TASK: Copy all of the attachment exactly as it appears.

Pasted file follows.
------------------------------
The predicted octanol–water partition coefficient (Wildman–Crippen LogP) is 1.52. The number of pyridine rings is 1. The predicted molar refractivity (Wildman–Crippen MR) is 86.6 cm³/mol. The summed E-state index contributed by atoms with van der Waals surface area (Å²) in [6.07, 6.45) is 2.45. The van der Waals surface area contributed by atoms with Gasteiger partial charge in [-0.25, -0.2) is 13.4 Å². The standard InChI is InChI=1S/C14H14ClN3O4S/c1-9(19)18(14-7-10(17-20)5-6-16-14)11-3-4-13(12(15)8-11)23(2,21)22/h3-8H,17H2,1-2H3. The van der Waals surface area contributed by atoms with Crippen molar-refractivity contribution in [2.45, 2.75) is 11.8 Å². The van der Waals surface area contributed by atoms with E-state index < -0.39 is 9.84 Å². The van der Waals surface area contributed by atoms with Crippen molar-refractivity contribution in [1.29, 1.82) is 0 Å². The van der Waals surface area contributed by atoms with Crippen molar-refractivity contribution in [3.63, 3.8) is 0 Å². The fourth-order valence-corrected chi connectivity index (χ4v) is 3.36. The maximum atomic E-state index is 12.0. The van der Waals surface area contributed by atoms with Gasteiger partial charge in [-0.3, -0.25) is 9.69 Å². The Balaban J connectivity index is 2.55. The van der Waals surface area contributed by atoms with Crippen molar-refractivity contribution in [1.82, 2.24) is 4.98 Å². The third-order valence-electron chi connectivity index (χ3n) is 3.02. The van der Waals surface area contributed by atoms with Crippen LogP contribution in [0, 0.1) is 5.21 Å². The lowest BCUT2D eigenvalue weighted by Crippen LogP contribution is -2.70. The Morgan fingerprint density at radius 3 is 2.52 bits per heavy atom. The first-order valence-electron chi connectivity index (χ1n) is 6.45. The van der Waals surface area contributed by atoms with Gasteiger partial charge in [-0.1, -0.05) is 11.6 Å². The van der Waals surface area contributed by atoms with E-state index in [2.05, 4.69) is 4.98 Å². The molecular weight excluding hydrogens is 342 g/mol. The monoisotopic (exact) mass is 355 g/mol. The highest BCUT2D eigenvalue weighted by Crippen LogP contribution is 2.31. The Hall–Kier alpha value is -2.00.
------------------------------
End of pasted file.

The predicted octanol–water partition coefficient (Wildman–Crippen LogP) is 1.52. The number of pyridine rings is 1. The predicted molar refractivity (Wildman–Crippen MR) is 86.6 cm³/mol. The summed E-state index contributed by atoms with van der Waals surface area (Å²) in [6.07, 6.45) is 2.45. The van der Waals surface area contributed by atoms with Gasteiger partial charge in [-0.25, -0.2) is 13.4 Å². The standard InChI is InChI=1S/C14H14ClN3O4S/c1-9(19)18(14-7-10(17-20)5-6-16-14)11-3-4-13(12(15)8-11)23(2,21)22/h3-8H,17H2,1-2H3. The van der Waals surface area contributed by atoms with Crippen molar-refractivity contribution in [2.45, 2.75) is 11.8 Å². The van der Waals surface area contributed by atoms with E-state index < -0.39 is 9.84 Å². The van der Waals surface area contributed by atoms with Crippen molar-refractivity contribution in [1.29, 1.82) is 0 Å². The van der Waals surface area contributed by atoms with Crippen molar-refractivity contribution in [3.63, 3.8) is 0 Å². The fourth-order valence-corrected chi connectivity index (χ4v) is 3.36. The maximum atomic E-state index is 12.0. The van der Waals surface area contributed by atoms with Gasteiger partial charge in [-0.3, -0.25) is 9.69 Å². The Balaban J connectivity index is 2.55. The van der Waals surface area contributed by atoms with Crippen molar-refractivity contribution in [1.82, 2.24) is 4.98 Å². The third-order valence-electron chi connectivity index (χ3n) is 3.02. The van der Waals surface area contributed by atoms with Crippen LogP contribution in [0, 0.1) is 5.21 Å². The lowest BCUT2D eigenvalue weighted by Crippen LogP contribution is -2.70. The Morgan fingerprint density at radius 3 is 2.52 bits per heavy atom. The first-order valence-electron chi connectivity index (χ1n) is 6.45. The van der Waals surface area contributed by atoms with Gasteiger partial charge in [-0.1, -0.05) is 11.6 Å². The van der Waals surface area contributed by atoms with E-state index in [2.05, 4.69) is 4.98 Å². The molecular weight excluding hydrogens is 342 g/mol. The monoisotopic (exact) mass is 355 g/mol. The highest BCUT2D eigenvalue weighted by Crippen LogP contribution is 2.31. The Hall–Kier alpha value is -2.00.